Wednesday, January 1, 2014

Hatful of sky (blogging returns!)

Hi folks!

I haven't blogged for a long long time, and haven't been knitting so much lately, but since I've been designing some more stuff lately I figured now would be a good time to start it up again.

The idea of this one is to make a two-sided hat, with the outside just plain colours, but the inside patterned using the cosmic microwave background (CMB) map.  The idea is that from the outside it looks simple, but hidden away is all the complexity in the universe.
I probably need to say more about the CMB - shortly after the big bang, the universe was dense, hot and opaque.  As the universe expanded it cooled, matter condensed, and galaxies and stars began to form, and the universe became largely transparent.  As this happened, that primordial light continued on its way, cooling as space expands around it.  It was calculated that given the age of the universe, this light would have a specific temperature associated with it, around 3K (-271 C).  Finding this experimentally was an incredible result, and crucial to our current understanding of the universe.  This was theorized in the 1950s, verified experimentally in the 1960s, and generally accepted in the 1970s.
Even more incredible, in the 80's, scientists then started looking at 'anisotropies' (small differences in the CMB).  There's a couple of large features, but the really interesting bit are the "fluctuations".  These are thought to be caused by quantum fluctuations in the early universe, tiny random changes which led to slight instabilities and were magnified as the universe expanded.  The idea is that these fluctuations led to the instabilities which would later form into clusters, galaxies, and stars, and all the structure in the universe.  If this is right, these fluctuations could record the very earliest history of the universe, the cause of all the large-scale structure of everything.  These fluctuations were first mapped by the COsmic Background Explorer (COBE) satellite in 1992, although more detailed maps have been produced since.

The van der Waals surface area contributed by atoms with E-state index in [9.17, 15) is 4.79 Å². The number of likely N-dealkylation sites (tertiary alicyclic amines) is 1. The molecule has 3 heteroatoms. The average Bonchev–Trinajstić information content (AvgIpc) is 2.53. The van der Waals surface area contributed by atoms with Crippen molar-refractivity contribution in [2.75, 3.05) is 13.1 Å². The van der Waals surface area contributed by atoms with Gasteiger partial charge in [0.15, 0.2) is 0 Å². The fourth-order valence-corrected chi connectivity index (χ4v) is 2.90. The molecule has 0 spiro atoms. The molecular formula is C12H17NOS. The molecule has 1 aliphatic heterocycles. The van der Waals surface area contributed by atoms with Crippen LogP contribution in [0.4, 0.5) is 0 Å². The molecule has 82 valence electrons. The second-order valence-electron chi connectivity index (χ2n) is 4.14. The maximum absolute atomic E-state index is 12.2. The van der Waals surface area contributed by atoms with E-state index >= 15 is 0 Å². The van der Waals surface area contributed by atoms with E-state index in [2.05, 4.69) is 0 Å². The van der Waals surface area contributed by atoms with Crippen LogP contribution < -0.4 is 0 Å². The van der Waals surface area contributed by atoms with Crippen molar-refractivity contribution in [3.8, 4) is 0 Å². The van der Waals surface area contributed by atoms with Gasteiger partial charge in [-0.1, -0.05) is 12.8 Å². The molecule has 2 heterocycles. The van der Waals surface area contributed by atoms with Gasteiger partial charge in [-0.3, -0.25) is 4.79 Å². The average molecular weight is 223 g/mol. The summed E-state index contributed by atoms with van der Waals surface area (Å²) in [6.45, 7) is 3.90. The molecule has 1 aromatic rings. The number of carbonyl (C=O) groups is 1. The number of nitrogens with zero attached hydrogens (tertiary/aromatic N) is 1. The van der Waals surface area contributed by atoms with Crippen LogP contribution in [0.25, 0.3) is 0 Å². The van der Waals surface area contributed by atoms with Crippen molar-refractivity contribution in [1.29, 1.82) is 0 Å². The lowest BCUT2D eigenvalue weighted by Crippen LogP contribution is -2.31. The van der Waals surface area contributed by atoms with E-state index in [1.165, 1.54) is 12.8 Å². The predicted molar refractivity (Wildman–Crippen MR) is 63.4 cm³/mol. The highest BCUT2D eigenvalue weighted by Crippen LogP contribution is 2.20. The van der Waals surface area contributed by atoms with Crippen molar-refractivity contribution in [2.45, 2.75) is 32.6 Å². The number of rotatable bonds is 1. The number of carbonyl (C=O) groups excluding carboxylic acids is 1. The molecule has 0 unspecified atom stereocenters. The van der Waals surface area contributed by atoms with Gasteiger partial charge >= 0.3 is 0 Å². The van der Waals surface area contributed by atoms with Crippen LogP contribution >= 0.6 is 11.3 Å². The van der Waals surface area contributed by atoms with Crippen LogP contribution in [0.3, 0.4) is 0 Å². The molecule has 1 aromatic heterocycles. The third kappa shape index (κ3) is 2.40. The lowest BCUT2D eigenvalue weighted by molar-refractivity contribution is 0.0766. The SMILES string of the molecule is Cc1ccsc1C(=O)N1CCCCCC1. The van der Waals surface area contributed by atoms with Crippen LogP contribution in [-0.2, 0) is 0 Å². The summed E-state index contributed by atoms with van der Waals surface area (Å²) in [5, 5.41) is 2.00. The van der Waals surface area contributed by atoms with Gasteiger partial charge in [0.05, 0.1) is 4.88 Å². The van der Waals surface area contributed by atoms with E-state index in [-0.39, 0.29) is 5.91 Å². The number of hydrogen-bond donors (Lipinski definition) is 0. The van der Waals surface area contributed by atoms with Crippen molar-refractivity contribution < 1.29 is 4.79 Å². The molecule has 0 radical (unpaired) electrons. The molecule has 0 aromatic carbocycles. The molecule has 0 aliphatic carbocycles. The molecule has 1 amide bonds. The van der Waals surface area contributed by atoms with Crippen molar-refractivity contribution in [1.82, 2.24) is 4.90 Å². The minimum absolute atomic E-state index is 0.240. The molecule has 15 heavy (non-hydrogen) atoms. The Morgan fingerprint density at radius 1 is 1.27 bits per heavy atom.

For knitting purposes, converting this map into a useable chart has some interesting challenges - the CMB map is complex and intricate, and the shaping of a hat is non-trivial, so producing a chart by hand would require a lot of work.
Instead I'll be doing this computationally (more on this another time) - using row and stitch numbers to map from individual stitches to a system of polar coordinates, which can then be found in the image and its colour determined.  Doing it this way also means that it's almost trivial to recalculate this for different sizings, just a matter of changing some parameters are re-running the program.
It also means that a different source image could be substituted - this will then make a hat pattern with the new image embedded in it.  That said, there's a few approximations made with the coordinate systems, and I'll need to try it out to see how much distortion these cause - of course the CMB map is quite forgiving of this kind of thing, but other images may not be.

That's the plan anyway - pictures when the hat is complete!
Hugh.

2 comments:

Anonymous said...

Hi!

Ok I think I have the right person, but did you ever happen to give the following talk:
Hugh Griffiths, Fall 2007, Geometric Knitting. (slides) Hugh describes how to use differential geometry to use the metric on an embedded surface to produce a knitting pattern.

If yes can you please share these slides with me? I am trying to learn the math behind knitting and it seems like your talk would be a great resource. Thanks,

Sid

I am Psychiatry said...

Should there be another persuasive post you can share next time, I’ll be surely waiting for it. Gassed Mercerized Yarn